Fantasy is Japanese filmmaker Mamoru Hosoda’s preferred language for exploring family dynamics — and more acutely, parenting — within ever-surprising, imaginative, and richly stylized animated fables. Across his first four features as an auteur (not counting the “Digimon” and “One Piece” movies based on anime series), the adroit animator-turned-director has harnessed time travel, anthropomorphic wolves, digitized warfare, and beast-like role models to speak about the bonds and absences that sculpt our worldviews, either by bloodline or through personal agency.
Breathing rare emotional truth into on-screen depictions of small children and the parents who raise them, Hosoda’s unassumingly sumptuous “Mirai” is a hand-drawn miracle, rivaling Pixar and Ghibli’s efforts to devise family entertainment with a complex and humanistic edge. No unwavering valiant heroes or paragons of virtue here, just everyday folks trying to make it to the end of the day without a household catastrophe.
Conceived by Studio Chizu — the filmmaker’s own animation house, which stands tall as the world’s smallest studio — “Mirai” drops in on Kun (voiced in English by Jaden Waldman), an adorable, and at times unbearably feisty, four-year-old as he waits for the arrival of his newborn sister from the hospital. At his age, Kun’s obsession is playing with toy versions of cargo and bullet trains (which are, of course, sprawled around the family’s modern home) or running around with his best canine pal Yukko.
Sensing his reign as the sole prince of the castle is at risk when baby sibling Mirai — Japanese for “future” — enters the picture, jealousy brews inside Kun, urging the boy to act out to regain his parents’ now more coveted attention. Unequipped to handle this newly surfaced brattiness, Mom (Rebecca Hall) and Dad (John Cho) scramble to prevent Kun’s negative emotions from evolving into physical aggression, while simultaneously withstanding exhaustion, work-related stress, and marital disputes.
Tantrums are never played merely for laughs in “Mirai,” but more so to illustrate frustration in its most untamed, unflattering and unedited form. Kun may be outwardly crying, kicking, and screaming, but his parents are undergoing their own major life adjustment that’s testing them, even if they refrain from fully expressing their discomfort.
What provides a meaningful perspective, since the film is far from being a social realist drama, are the aforementioned fantastic components natural to Hosoda’s realms. In Kun’s backyard, his safe harbor, magic takes the form of chronology-defying adventures that allow the boy to interact with his dog in human form and, more importantly, with teenage Mirai. The older brother remains a toddler while the infant girl appears as a much wiser and more composed high-schooler.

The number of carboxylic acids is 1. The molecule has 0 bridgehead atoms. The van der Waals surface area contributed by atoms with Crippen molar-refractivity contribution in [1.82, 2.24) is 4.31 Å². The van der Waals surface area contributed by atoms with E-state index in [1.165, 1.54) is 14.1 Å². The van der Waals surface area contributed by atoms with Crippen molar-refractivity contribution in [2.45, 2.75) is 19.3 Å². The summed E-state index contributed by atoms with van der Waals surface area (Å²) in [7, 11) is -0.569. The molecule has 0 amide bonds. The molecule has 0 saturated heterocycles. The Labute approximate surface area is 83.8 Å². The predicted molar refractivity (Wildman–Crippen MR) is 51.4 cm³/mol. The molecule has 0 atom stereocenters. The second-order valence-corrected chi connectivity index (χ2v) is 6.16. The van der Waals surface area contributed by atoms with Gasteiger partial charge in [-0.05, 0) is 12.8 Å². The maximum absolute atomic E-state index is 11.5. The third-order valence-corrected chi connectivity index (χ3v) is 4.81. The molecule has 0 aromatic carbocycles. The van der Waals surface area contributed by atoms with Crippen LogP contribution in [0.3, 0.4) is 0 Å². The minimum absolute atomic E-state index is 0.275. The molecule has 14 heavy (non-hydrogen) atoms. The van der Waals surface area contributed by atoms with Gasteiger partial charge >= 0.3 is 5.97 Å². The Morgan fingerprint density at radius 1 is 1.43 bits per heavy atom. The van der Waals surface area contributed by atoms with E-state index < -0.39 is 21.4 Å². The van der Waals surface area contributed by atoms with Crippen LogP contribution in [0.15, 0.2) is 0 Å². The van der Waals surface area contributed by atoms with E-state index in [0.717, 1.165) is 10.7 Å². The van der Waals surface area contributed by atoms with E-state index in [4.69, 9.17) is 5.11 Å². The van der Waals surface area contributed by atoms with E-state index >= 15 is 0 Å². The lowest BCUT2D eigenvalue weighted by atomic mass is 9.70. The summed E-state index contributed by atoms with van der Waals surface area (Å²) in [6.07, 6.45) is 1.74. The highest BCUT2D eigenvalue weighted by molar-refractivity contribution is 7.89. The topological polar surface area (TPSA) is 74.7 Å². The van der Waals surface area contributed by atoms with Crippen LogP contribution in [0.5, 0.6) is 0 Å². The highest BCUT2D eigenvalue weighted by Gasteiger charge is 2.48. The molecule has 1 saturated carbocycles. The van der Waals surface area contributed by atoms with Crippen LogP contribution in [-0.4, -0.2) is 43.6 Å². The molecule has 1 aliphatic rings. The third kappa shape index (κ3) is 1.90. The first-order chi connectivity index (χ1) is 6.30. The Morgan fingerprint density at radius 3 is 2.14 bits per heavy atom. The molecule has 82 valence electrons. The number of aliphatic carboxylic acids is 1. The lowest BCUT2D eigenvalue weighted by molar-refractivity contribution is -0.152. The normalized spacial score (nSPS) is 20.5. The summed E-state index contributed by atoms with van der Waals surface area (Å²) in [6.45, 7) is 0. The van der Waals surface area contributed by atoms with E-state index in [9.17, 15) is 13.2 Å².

A handful of passages through memory and crucial instances in their family history teach both Kun and Mirai that it’s in their mutual best interest to recognize that adults — which they will one day be — are just as prone to disappointment and suffering, and just as deserving of unconditional compassion. What could be more effective to communicate that message than getting to hang out with your mother when she was your age, having a thrilling afternoon with your great-grandpa, or leaning that your father had as much trouble conquering fear as you do?
Hosoda’s handcrafted character design infuses life-like qualities to an array of mostly human characters, forging heartfelt performances out of lines, color, movement, and voices that don’t mimic reality as much as enhance it for narrative potency. The director and his team make a point of giving Kun an oversized head and a wobbly walk to more accurately resemble how a child of his stature interacts with the grownup-sized environment around him. Other characters, like a certain gatekeeper during a dazzling train station sequence, are accessorized with tangible cutouts for vivid effect.
Exquisitely saturated backgrounds hand-painted in oils give the entire picture an artisanal beauty, revealing the level of delicate care behind this production. There are no mass-produced elements in this loving creation, and no cynical motivations or facetious humor either; that’s not to say that comedy isn’t continuously poking its head into the story, but it’s executed as an organic part of the very quotidian situations that Hosoda skillfully turns whimsical.
This feels like 2018’s most emotionally resonant animated release: Hosoda’s stirring take on memory and the collection of affection-driven choices that make us who we are merit comparison to works of similar relevance and poetic ambitions, like Hirokazu Kore-eda’s “Shoplifters” and Alfonso Cuarón’s “Roma,” masterworks that share its inquiries about familial ties, parental insecurities, and the inescapable pull of the past. Not unlike those foreign-language portraits of people who love each other dearly, Hosoda’s intimately warm hug of a movie also has the power to move us to tears.